Most existing antidepressants affect mood and emotions by increasing levels of neurotransmitters called monoamines, namely serotonin, dopamine and norepinephrine. But the fact that these drugs are not effective for many patients suggests there are additional mechanisms underlying depression yet to be uncovered that could be targeted with new therapies. Support from BRF enabled Dr. Dane Chetkovich’s lab at Northwestern University Feinberg School of Medicine to show that those mechanisms might involve the hippocampus, a region of the brain important for learning, memory and emotional regulation. There, they saw that changes to HCN channels, typically involved in controlling the electrical activity of cells in the heart and brain, also played a critical role in behaviors linked to depression.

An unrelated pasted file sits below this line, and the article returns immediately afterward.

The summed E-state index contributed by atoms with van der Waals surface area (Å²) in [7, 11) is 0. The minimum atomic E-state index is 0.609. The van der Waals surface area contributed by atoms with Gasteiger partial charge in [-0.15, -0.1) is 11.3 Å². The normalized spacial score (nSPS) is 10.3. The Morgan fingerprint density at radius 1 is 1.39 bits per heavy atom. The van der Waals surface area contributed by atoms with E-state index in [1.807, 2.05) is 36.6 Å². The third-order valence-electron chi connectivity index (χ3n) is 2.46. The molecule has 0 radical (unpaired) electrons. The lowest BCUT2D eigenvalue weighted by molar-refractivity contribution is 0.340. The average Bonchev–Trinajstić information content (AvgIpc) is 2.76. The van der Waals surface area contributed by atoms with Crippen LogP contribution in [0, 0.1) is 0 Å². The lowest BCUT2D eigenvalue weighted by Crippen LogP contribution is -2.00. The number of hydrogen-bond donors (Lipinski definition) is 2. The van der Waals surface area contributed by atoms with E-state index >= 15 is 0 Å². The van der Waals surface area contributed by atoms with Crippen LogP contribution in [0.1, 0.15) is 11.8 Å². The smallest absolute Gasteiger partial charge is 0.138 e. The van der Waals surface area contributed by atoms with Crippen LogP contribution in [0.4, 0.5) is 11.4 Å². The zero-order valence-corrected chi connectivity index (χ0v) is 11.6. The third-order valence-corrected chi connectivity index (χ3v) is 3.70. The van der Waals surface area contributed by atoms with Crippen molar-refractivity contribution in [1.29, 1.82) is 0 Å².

Chetkovich’s lab is now translating that insight into a potential gene therapy using mouse models. The researchers surgically inject mice with a nontoxic virus engineered to express a gene that turns off HCN channel function in hippocampus neurons. “When the HCN channels stopped working, the mice behaved as if they’d been given antidepressant medications,” Chetkovich explained. To date, Dr. Chetkovich’s team has been awarded three $40,000 BRF Seed Grants, enabling it to gather data leading to an additional $1,960,638 in funding from the National Institutes of Health. His achievement is an example of the importance— and success—of our early stage support.